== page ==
It’s just minutes’ walk from Jewish, Muslim and Christian sacred sites like the Western Wall, the Temple Mount/Al-Haram al-Sharif and the Holy Sepulchre. Guests enjoy the spectacular views of the Old City from the various terraces, and many tell us they appreciate the friendly reception.
The convent of Ecce Homo was built on the Via Dolorosa in the Muslim quarter of the Old City in the 1850s under the supervision of Alphonse Ratisbonne, our founder Theodore’s brother. The community of the Congregation of Notre Dame de Sion arrived in 1856 and began to welcome pilgrims from all over the world as soon as the building works permitted.
There is much ancient history surrounding the site. An arch built by the emperor Hadrian in 135 CE extends over the street and into the walls of the house itself. In the lower level of the convent are the paving stones called Lithostrotos (Greek), a cistern built by King Herod and a Roman road.
Tradition holds that the passion of Jesus occurred in this area, hence the house’s name: “Ecce Homo”, the words proffered by Pilate as he brought Jesus before the crowd, meaning “Behold the Man”.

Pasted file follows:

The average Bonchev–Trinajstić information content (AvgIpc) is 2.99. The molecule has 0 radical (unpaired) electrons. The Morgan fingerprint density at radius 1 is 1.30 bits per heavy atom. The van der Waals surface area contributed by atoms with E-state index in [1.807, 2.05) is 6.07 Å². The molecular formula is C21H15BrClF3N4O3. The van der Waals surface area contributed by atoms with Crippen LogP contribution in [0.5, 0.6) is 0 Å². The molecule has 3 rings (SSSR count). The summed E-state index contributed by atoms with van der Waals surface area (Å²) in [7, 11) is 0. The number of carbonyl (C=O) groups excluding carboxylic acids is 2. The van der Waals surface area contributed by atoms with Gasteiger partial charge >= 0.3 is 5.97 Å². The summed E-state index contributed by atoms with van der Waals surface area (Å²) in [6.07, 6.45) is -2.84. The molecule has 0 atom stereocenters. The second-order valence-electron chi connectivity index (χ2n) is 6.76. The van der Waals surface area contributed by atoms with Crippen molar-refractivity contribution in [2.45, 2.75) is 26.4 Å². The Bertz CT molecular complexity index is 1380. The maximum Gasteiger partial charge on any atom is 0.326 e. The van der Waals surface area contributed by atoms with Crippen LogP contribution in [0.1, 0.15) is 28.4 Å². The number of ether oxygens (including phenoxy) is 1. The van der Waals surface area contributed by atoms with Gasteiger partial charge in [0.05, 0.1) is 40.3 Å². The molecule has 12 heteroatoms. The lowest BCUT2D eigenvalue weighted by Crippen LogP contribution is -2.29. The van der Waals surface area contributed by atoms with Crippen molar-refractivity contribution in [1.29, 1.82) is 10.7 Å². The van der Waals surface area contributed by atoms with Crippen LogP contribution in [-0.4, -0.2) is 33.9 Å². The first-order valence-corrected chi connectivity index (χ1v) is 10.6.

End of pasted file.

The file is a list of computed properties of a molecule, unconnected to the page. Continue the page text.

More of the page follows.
The House offers a choice of accommodation:
Most rooms are air-conditioned and heated and have en-suite bathrooms.
In addition, there is a dormitory for men and one for women, each providing a degree of privacy, with shared bathrooms.
WiFi is available throughout the house.
Bed & breakfast and half board (bed, breakfast & dinner) staying plans are available.
Group bookings are available.
There are meeting rooms available for pilgrim groups.
Lunch can be booked for groups of between 12 and 60 people.
Pilgrim house guests are welcome to enter the Basilica for reflection and prayer, and are invited to join Eucharist at the advertised times. Eucharist or services of Worship can be arranged.
Visiting hours are 8:00 – 17:00 daily (open for prayer only on Good Friday).
The staff will be pleased to advise you about excursions in the Old City and further afield.
For those who prefer to stay in a historical mountain village, the monastery of Our Lady of Sion in Ein Kerem can serve as an alternative base for visits to the Holy City.view more